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Make Sure You Retain Your Short and Long-Term Memories

Make Sure You Retain Your Short and Long-Term Memories

As you get older, your memory isn’t going to respond as quickly when you search your brain for information. This is normal and isn’t necessarily anything that should cause you any anxiety.

This is simply forgetfulness and it just happens. But there are things that can affect the memory that you should pay attention to if you start experiencing any symptoms associated with them.


Recognizing Signs of Dementia

Dementia is a condition that goes much deeper than any temporary forgetfulness. This is a long-term condition that can cause older people to act completely opposite a way that they’ve been like their whole lives.


It can cause someone who was always calm to become agitated. It can cause someone who was always so meticulous about their personal hygiene and their financial life to suddenly show signs of not taking care of either.


People that have dementia can’t always make sense when they try to speak or to think about a situation. That’s because something has affected their brain’s ability to function.


Dementia is usually brought on by the appearance of another medical condition. The major sign that someone has dementia is that anything other than simple conversations and doing simple things becomes too hard for them to manage.


Each case of dementia can be at different levels and should be treated with the individual’s symptoms in mind. Not only can dementia be treated, but the symptoms associated with it can be reversed.


Since dementia is a by-product of another medical condition, you’ll want to get checked for the possibility that you have something contributing to the cause of dementia.


Certain nutritional deficiencies can cause you to mimic the signs of dementia - such as a deficiency of Vitamin B12. Problems with the adrenal glands can do the same.


If your body’s metabolic system is out of whack, it can cause confusion, forgetfulness and brain fog, all of which are often associated with dementia. Thyroid problems and low blood sugar can also mimic dementia.


In the JAMA Internal Medicine Journal, there was a study published which showed that people having hypoglycemia stood a greater risk of developing dementia.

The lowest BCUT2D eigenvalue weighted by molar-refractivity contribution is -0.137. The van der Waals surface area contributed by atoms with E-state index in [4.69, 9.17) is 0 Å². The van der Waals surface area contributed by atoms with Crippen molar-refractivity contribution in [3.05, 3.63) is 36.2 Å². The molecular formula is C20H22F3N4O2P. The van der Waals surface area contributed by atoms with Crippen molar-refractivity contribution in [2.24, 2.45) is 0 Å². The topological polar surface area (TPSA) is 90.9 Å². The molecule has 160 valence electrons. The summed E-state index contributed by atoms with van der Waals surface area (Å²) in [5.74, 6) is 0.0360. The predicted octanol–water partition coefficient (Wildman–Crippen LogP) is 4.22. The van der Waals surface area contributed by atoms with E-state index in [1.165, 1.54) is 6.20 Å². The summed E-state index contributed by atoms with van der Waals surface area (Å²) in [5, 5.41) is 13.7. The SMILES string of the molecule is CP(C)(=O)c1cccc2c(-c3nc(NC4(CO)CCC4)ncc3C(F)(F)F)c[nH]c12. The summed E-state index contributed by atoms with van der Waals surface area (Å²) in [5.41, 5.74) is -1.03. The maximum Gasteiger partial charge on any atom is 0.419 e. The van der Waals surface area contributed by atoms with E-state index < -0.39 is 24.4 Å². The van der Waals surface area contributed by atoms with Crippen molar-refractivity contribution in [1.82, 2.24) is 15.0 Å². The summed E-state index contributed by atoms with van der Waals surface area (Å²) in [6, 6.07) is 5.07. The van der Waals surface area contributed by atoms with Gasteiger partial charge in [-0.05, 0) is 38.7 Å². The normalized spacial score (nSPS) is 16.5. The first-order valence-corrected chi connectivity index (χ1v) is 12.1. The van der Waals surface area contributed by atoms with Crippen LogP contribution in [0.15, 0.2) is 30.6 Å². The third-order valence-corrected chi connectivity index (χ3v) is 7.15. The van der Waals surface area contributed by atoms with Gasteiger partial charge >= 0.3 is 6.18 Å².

This is low blood sugar and it can cause cognitive problems if it’s a long term health issue. Some people are confused as to the inclusion of other symptoms and dementia.


Dementia does not include other symptoms such as losing the ability to control one’s bowels or chronic short term memory loss. This could be a sign of Normal Pressure Hydrocephalus which has symptoms that can mimic not only dementia but Alzheimer’s Disease and Parkinson’s Disease as well.


NPH is often mistakenly attributed to dementia in older people. What you can do about dementia is to visit the doctor and have your genes tested to see if you have the gene APOE e4.


This gene can be identified to help your doctor stave off dementia. If correctly identified, you can begin an individualized treatment plan including but not limited to nutrition, treating inflammations and deficiencies. Individualized treatment can help to reverse dementia.


New Treatment for Alzheimer’s Disease


Most people associate Alzheimer’s Disease as being a disease that affects someone’s memory. They believe that this is often the first sign that someone has the condition.


But memory loss is not always the first sign. There are other signs that can determine the presence of this disease. Irritability, anxiousness, confusion and depression are common moods associated with Alzheimer’s Disease.


Because of the way that their moods are changing, people in the early onset of this disease prefer to be around familiar people and places. The disease causes people to forget things, people and places and leaves them with the inability to retrieve this information from their brain at a later time.


It can also cause people to become isolated as they avoid doing things they used to love to do. They can struggle to keep up with their financial obligations or show signs that they can’t remember how to follow simple instructions.


People showing signs of this disease can forget where they are, who they are and who their loved ones and friends are. They may lose the ability to speak words they once knew.


Their decision-making skills become impaired and they become suspicious of others if they misplace something. Alzheimer’s Disease is caused by plaque building up on the brain and this buildup can easily be identified on brain scans.


These plaques on the brain are responsible for causing the thinking impairment and changes in behavior in people with Alzheimer’s. However, a recent study done by Lancaster University has shown a lot of promise in reversing Alzheimer’s and the effects the disease has on the brain.


In this study, the drug Liraglutide, which is commonly used to help people who have been diagnosed with diabetes, was shown to reduce plaque on the brain. The study, performed on mice, also showed that it was possible the drug could turn back the memory loss associated with Alzheimer’s Disease.


There are many things you can do to maintain your memories. Playing games that require brain strength help fortify your mental health. Puzzles and games such as Sudoku are perfect, as are many strategy games – board games or online.


If you’ve ever wanted to engage in a hobby, pick one that has you learning new skills or information. Learn a second language, or instance – this keeps your mind sharp and your memories intact longer.

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